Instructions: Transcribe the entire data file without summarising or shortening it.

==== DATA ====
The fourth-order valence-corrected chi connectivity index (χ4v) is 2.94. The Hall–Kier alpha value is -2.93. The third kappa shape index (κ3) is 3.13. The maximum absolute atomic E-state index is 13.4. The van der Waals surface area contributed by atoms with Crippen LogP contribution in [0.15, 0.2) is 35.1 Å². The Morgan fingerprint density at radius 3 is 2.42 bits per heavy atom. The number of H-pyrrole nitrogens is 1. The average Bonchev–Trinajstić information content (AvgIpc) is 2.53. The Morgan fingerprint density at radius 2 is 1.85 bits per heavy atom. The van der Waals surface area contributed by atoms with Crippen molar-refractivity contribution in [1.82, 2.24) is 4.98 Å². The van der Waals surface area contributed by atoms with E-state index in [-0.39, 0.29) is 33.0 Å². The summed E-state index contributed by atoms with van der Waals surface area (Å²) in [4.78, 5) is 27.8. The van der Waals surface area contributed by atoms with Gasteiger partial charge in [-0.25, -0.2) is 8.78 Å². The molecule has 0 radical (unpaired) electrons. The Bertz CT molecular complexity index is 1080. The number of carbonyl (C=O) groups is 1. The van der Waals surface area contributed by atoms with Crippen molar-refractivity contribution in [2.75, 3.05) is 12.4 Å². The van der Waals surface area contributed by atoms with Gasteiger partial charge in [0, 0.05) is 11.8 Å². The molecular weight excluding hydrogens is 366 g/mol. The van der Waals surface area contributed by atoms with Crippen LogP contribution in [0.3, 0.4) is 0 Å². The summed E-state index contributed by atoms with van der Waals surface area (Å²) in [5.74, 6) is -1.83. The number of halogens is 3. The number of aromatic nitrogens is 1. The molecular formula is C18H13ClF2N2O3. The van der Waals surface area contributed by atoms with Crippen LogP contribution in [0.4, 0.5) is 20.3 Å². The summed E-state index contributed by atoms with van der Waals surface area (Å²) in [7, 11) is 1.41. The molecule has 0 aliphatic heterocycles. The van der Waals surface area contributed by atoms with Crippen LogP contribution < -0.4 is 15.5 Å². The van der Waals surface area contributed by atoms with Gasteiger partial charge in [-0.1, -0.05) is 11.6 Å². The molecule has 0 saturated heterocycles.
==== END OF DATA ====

The fourth-order valence-corrected chi connectivity index (χ4v) is 2.94. The Hall–Kier alpha value is -2.93. The third kappa shape index (κ3) is 3.13. The maximum absolute atomic E-state index is 13.4. The van der Waals surface area contributed by atoms with Crippen LogP contribution in [0.15, 0.2) is 35.1 Å². The Morgan fingerprint density at radius 3 is 2.42 bits per heavy atom. The number of H-pyrrole nitrogens is 1. The average Bonchev–Trinajstić information content (AvgIpc) is 2.53. The Morgan fingerprint density at radius 2 is 1.85 bits per heavy atom. The van der Waals surface area contributed by atoms with Crippen molar-refractivity contribution in [1.82, 2.24) is 4.98 Å². The van der Waals surface area contributed by atoms with E-state index in [-0.39, 0.29) is 33.0 Å². The summed E-state index contributed by atoms with van der Waals surface area (Å²) in [4.78, 5) is 27.8. The van der Waals surface area contributed by atoms with Gasteiger partial charge in [-0.25, -0.2) is 8.78 Å². The molecule has 0 radical (unpaired) electrons. The Bertz CT molecular complexity index is 1080. The number of carbonyl (C=O) groups is 1. The van der Waals surface area contributed by atoms with Crippen molar-refractivity contribution in [2.75, 3.05) is 12.4 Å². The van der Waals surface area contributed by atoms with Gasteiger partial charge in [0, 0.05) is 11.8 Å². The molecular weight excluding hydrogens is 366 g/mol. The van der Waals surface area contributed by atoms with Crippen LogP contribution in [0.3, 0.4) is 0 Å². The summed E-state index contributed by atoms with van der Waals surface area (Å²) in [5.74, 6) is -1.83. The number of halogens is 3. The number of aromatic nitrogens is 1. The molecular formula is C18H13ClF2N2O3. The van der Waals surface area contributed by atoms with Crippen LogP contribution in [0.4, 0.5) is 20.3 Å². The summed E-state index contributed by atoms with van der Waals surface area (Å²) in [7, 11) is 1.41. The molecule has 0 aliphatic heterocycles. The van der Waals surface area contributed by atoms with Crippen LogP contribution < -0.4 is 15.5 Å². The van der Waals surface area contributed by atoms with Gasteiger partial charge in [-0.1, -0.05) is 11.6 Å². The molecule has 0 saturated heterocycles.